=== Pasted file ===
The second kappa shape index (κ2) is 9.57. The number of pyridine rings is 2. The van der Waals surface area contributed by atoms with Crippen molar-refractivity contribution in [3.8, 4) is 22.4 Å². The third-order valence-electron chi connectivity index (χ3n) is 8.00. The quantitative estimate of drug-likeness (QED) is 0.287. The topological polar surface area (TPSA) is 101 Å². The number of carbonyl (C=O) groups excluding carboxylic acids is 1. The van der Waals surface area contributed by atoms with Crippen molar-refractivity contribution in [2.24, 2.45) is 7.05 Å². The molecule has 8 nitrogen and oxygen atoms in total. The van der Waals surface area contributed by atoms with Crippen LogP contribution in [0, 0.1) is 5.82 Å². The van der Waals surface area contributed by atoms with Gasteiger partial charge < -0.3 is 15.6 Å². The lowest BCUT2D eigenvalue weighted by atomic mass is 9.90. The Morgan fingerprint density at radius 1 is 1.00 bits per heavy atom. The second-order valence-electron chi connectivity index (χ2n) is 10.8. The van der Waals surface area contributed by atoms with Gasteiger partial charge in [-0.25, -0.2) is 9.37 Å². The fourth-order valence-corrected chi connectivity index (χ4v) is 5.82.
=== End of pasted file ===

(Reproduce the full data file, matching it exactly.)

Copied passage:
The second kappa shape index (κ2) is 9.57. The number of pyridine rings is 2. The van der Waals surface area contributed by atoms with Crippen molar-refractivity contribution in [3.8, 4) is 22.4 Å². The third-order valence-electron chi connectivity index (χ3n) is 8.00. The quantitative estimate of drug-likeness (QED) is 0.287. The topological polar surface area (TPSA) is 101 Å². The number of carbonyl (C=O) groups excluding carboxylic acids is 1. The van der Waals surface area contributed by atoms with Crippen molar-refractivity contribution in [2.24, 2.45) is 7.05 Å². The molecule has 8 nitrogen and oxygen atoms in total. The van der Waals surface area contributed by atoms with Crippen LogP contribution in [0, 0.1) is 5.82 Å². The van der Waals surface area contributed by atoms with Gasteiger partial charge < -0.3 is 15.6 Å². The lowest BCUT2D eigenvalue weighted by atomic mass is 9.90. The Morgan fingerprint density at radius 1 is 1.00 bits per heavy atom. The second-order valence-electron chi connectivity index (χ2n) is 10.8. The van der Waals surface area contributed by atoms with Gasteiger partial charge in [-0.25, -0.2) is 9.37 Å². The fourth-order valence-corrected chi connectivity index (χ4v) is 5.82.